Tale of slavery is haunting
“Twelve Years a Slave,” by Solomon Northup
A little over 30 years old, in the year 1841, Solomon Northup, born a freeman in Saratoga, New York, is kidnapnapped and sold into slavery in the south.
Prior to being enslaved, he is a loving father and husband and son of a former Rhode Island slave. Solomon’s father was owned by a man with the surname Northup, Mintus Northup, and Solomon’s father was freed upon the execution of Mintus Northup’s will.
The book is a first person narrative of Solomon’s time in slavery. He describes his experiences from the first slave pen he is confined in to the end of his enslavement when he is known as Platt. As Platt, he works for a man who was evil incarnate. The reader follows Solomon on an emotional journey of desperation, with glimmers of hope for escape or discovery along the way all being extinguished until finally at the end of his enslavement, a lawyer named Henry Northup, a relative of Mintus Northup, locates Solomon and obtains his freedom.
While the narrative could have been finished there, instead it gives a final warning of oppression when the justice system turns against Solomon and he is charged with defrauding the original slave trader who sold him.
When I was a young girl, not much older than Solomon’s oldest daughter when he was captured, my aunt gave me a piece of wisdom.
“Be careful what you might see,” she said, “because you will never be able to unsee it.”
She might have said, “Be careful what you read.” Because in the case of “Twelve Years a Slave,” I have been stuck with this story in my mind. I have been unable to get rid of the haunting narrative. Recently, I read the story again and although it has been reviewed previously (back in the fall of 2012 by Richard Frost,) the editors agreed that it is such an important book, it should be discussed again.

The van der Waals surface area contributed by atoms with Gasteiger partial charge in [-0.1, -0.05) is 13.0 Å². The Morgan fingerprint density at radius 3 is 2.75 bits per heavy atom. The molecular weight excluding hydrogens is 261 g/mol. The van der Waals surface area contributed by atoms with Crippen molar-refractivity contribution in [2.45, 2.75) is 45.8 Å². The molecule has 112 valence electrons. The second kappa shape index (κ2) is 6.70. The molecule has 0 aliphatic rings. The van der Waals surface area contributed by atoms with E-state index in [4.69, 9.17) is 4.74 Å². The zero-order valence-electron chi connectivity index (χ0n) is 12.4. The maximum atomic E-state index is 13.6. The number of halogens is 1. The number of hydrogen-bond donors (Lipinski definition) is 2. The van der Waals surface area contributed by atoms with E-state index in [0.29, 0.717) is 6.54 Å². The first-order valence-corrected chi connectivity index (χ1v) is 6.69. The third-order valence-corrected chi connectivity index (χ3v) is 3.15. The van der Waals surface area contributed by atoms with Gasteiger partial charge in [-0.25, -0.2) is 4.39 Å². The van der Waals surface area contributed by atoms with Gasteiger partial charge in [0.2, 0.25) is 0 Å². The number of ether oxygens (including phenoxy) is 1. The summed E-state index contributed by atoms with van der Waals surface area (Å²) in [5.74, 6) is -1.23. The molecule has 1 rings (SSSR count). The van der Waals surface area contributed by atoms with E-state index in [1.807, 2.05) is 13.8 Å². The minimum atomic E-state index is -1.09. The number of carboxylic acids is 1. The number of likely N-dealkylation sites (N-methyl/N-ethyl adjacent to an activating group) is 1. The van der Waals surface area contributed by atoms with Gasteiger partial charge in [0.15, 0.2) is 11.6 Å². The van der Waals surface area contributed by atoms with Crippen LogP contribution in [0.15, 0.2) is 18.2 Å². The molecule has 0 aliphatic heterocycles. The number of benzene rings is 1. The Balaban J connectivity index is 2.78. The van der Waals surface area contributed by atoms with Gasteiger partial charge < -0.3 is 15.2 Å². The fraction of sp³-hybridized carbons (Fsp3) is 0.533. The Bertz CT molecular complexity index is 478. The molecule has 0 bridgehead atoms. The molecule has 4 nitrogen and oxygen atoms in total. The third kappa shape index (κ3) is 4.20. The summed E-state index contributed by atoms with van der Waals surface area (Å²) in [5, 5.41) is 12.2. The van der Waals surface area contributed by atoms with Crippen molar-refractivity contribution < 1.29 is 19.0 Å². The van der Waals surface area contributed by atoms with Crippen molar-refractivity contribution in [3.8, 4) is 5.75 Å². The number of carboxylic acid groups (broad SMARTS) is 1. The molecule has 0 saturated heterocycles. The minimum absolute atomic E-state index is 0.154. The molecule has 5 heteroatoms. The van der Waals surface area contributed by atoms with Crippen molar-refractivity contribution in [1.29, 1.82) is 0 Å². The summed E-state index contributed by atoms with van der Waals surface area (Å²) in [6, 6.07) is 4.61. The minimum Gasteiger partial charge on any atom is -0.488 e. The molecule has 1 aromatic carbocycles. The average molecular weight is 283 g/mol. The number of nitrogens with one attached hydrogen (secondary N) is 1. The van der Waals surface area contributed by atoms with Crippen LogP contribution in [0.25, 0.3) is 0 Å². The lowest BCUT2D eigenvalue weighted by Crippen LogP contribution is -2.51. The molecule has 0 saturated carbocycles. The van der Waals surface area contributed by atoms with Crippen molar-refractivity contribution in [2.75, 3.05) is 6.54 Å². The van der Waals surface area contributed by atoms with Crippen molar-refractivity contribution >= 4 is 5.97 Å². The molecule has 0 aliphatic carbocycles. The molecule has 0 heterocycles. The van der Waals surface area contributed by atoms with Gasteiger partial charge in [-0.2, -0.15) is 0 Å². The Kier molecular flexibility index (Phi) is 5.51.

The writing is easy to read. The vocabulary and diction of the mid-1800s is not so different from today, although it is striking that an individual with an elementary education could create this narrative. (Striking when one compares what an 8th grader might be able to write today.) But the true value is how it prods a reader into self-reflection.
In fact, this book should be required reading for humanity. Anyone reading about the anguish a mother feels when her children are separated from her and sold at auction would pause a moment before separating children from parents in any situation. The reader is forced to consider that although this book was written after the document outlining inalienable rights, some humans were not considered human enough to have those rights, specifically, women and slaves. Just a small thought later, a reader must wonder if there are populations now that we enslave or believe do not deserve inalienable rights.
Slavery still exists, worldwide in the form that Solomon suffered from, and expanded in other variations: child labor, forced marriages, and in our own country as “modern” slavery, specifically human trafficking and some immigrant labor camps.
“Twelve Years a Slave” is a powerful narrative that makes a reader confront the fact that there is right and wrong in the world; good and evil still coexist. And like the experience one will have after reading the book, we cannot close the cover of our lives and ignore humanity’s plight. Once we see it, we cannot unsee it. All we can do is choose how to respond.